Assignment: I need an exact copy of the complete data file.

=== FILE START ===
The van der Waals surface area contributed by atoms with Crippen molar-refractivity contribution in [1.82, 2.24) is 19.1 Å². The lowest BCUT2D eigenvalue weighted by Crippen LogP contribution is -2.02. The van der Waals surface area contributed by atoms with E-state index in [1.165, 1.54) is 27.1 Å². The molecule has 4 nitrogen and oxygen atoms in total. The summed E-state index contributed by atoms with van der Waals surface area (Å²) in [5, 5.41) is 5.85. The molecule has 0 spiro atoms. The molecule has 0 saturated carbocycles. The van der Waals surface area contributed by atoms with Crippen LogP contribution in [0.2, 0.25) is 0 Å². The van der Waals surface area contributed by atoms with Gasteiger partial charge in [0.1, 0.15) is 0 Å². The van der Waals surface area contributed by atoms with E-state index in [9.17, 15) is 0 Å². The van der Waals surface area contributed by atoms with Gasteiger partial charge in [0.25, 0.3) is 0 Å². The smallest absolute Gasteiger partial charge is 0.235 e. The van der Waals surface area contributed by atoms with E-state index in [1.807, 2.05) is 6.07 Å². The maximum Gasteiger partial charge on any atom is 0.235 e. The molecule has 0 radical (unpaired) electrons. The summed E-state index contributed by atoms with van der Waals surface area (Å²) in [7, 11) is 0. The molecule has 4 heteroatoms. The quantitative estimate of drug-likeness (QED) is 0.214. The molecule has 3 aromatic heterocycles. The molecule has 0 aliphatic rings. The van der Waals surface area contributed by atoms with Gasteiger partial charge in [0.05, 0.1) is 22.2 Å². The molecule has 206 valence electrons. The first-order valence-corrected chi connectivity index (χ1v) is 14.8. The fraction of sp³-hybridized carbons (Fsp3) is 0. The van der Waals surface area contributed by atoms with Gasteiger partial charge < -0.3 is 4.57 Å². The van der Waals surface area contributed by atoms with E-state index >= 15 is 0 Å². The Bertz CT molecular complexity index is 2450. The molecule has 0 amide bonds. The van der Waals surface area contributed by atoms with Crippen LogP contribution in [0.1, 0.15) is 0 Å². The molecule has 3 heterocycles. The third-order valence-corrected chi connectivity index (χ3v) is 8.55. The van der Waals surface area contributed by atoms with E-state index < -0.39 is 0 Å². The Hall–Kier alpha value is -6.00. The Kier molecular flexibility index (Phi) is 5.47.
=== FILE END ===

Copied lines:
The van der Waals surface area contributed by atoms with Crippen molar-refractivity contribution in [1.82, 2.24) is 19.1 Å². The lowest BCUT2D eigenvalue weighted by Crippen LogP contribution is -2.02. The van der Waals surface area contributed by atoms with E-state index in [1.165, 1.54) is 27.1 Å². The molecule has 4 nitrogen and oxygen atoms in total. The summed E-state index contributed by atoms with van der Waals surface area (Å²) in [5, 5.41) is 5.85. The molecule has 0 spiro atoms. The molecule has 0 saturated carbocycles. The van der Waals surface area contributed by atoms with Crippen LogP contribution in [0.2, 0.25) is 0 Å². The van der Waals surface area contributed by atoms with Gasteiger partial charge in [0.1, 0.15) is 0 Å². The van der Waals surface area contributed by atoms with E-state index in [9.17, 15) is 0 Å². The van der Waals surface area contributed by atoms with Gasteiger partial charge in [0.25, 0.3) is 0 Å². The smallest absolute Gasteiger partial charge is 0.235 e. The van der Waals surface area contributed by atoms with E-state index in [1.807, 2.05) is 6.07 Å². The maximum Gasteiger partial charge on any atom is 0.235 e. The molecule has 0 radical (unpaired) electrons. The summed E-state index contributed by atoms with van der Waals surface area (Å²) in [7, 11) is 0. The molecule has 4 heteroatoms. The quantitative estimate of drug-likeness (QED) is 0.214. The molecule has 3 aromatic heterocycles. The molecule has 0 aliphatic rings. The van der Waals surface area contributed by atoms with Gasteiger partial charge in [0.05, 0.1) is 22.2 Å². The molecule has 206 valence electrons. The first-order valence-corrected chi connectivity index (χ1v) is 14.8. The fraction of sp³-hybridized carbons (Fsp3) is 0. The van der Waals surface area contributed by atoms with Gasteiger partial charge < -0.3 is 4.57 Å². The van der Waals surface area contributed by atoms with E-state index >= 15 is 0 Å². The Bertz CT molecular complexity index is 2450. The molecule has 0 amide bonds. The van der Waals surface area contributed by atoms with Crippen LogP contribution in [0.1, 0.15) is 0 Å². The molecule has 3 heterocycles. The third-order valence-corrected chi connectivity index (χ3v) is 8.55. The van der Waals surface area contributed by atoms with E-state index < -0.39 is 0 Å². The Hall–Kier alpha value is -6.00. The Kier molecular flexibility index (Phi) is 5.47.